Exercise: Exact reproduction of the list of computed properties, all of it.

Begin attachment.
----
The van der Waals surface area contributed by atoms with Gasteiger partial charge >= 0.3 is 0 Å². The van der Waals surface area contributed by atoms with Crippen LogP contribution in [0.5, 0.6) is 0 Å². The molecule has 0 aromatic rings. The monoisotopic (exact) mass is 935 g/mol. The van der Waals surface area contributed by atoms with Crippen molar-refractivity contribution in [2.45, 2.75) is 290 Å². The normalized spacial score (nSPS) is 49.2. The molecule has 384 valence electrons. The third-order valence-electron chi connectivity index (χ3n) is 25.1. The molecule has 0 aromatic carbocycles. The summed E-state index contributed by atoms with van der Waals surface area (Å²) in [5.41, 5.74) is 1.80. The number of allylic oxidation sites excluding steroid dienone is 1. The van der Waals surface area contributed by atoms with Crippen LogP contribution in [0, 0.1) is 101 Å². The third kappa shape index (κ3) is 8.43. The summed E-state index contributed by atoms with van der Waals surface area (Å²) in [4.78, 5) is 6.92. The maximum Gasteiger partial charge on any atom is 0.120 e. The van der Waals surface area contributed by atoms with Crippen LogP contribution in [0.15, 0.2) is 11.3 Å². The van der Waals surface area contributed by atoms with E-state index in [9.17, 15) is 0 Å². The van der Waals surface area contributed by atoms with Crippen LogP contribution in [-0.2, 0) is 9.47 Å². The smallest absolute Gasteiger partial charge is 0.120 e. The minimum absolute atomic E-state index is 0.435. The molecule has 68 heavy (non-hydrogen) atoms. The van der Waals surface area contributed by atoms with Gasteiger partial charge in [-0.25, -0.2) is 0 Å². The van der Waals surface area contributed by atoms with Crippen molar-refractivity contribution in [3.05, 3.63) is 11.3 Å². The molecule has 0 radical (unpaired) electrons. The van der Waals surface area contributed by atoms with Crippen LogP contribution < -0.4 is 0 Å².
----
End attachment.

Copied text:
The van der Waals surface area contributed by atoms with Gasteiger partial charge >= 0.3 is 0 Å². The van der Waals surface area contributed by atoms with Crippen LogP contribution in [0.5, 0.6) is 0 Å². The molecule has 0 aromatic rings. The monoisotopic (exact) mass is 935 g/mol. The van der Waals surface area contributed by atoms with Crippen molar-refractivity contribution in [2.45, 2.75) is 290 Å². The normalized spacial score (nSPS) is 49.2. The molecule has 384 valence electrons. The third-order valence-electron chi connectivity index (χ3n) is 25.1. The molecule has 0 aromatic carbocycles. The summed E-state index contributed by atoms with van der Waals surface area (Å²) in [5.41, 5.74) is 1.80. The number of allylic oxidation sites excluding steroid dienone is 1. The van der Waals surface area contributed by atoms with Crippen LogP contribution in [0, 0.1) is 101 Å². The third kappa shape index (κ3) is 8.43. The summed E-state index contributed by atoms with van der Waals surface area (Å²) in [4.78, 5) is 6.92. The maximum Gasteiger partial charge on any atom is 0.120 e. The van der Waals surface area contributed by atoms with Crippen LogP contribution in [0.15, 0.2) is 11.3 Å². The van der Waals surface area contributed by atoms with E-state index in [9.17, 15) is 0 Å². The van der Waals surface area contributed by atoms with Crippen LogP contribution in [-0.2, 0) is 9.47 Å². The smallest absolute Gasteiger partial charge is 0.120 e. The minimum absolute atomic E-state index is 0.435. The molecule has 68 heavy (non-hydrogen) atoms. The van der Waals surface area contributed by atoms with Gasteiger partial charge in [-0.25, -0.2) is 0 Å². The van der Waals surface area contributed by atoms with Crippen molar-refractivity contribution in [3.05, 3.63) is 11.3 Å². The molecule has 0 radical (unpaired) electrons. The van der Waals surface area contributed by atoms with Crippen LogP contribution < -0.4 is 0 Å².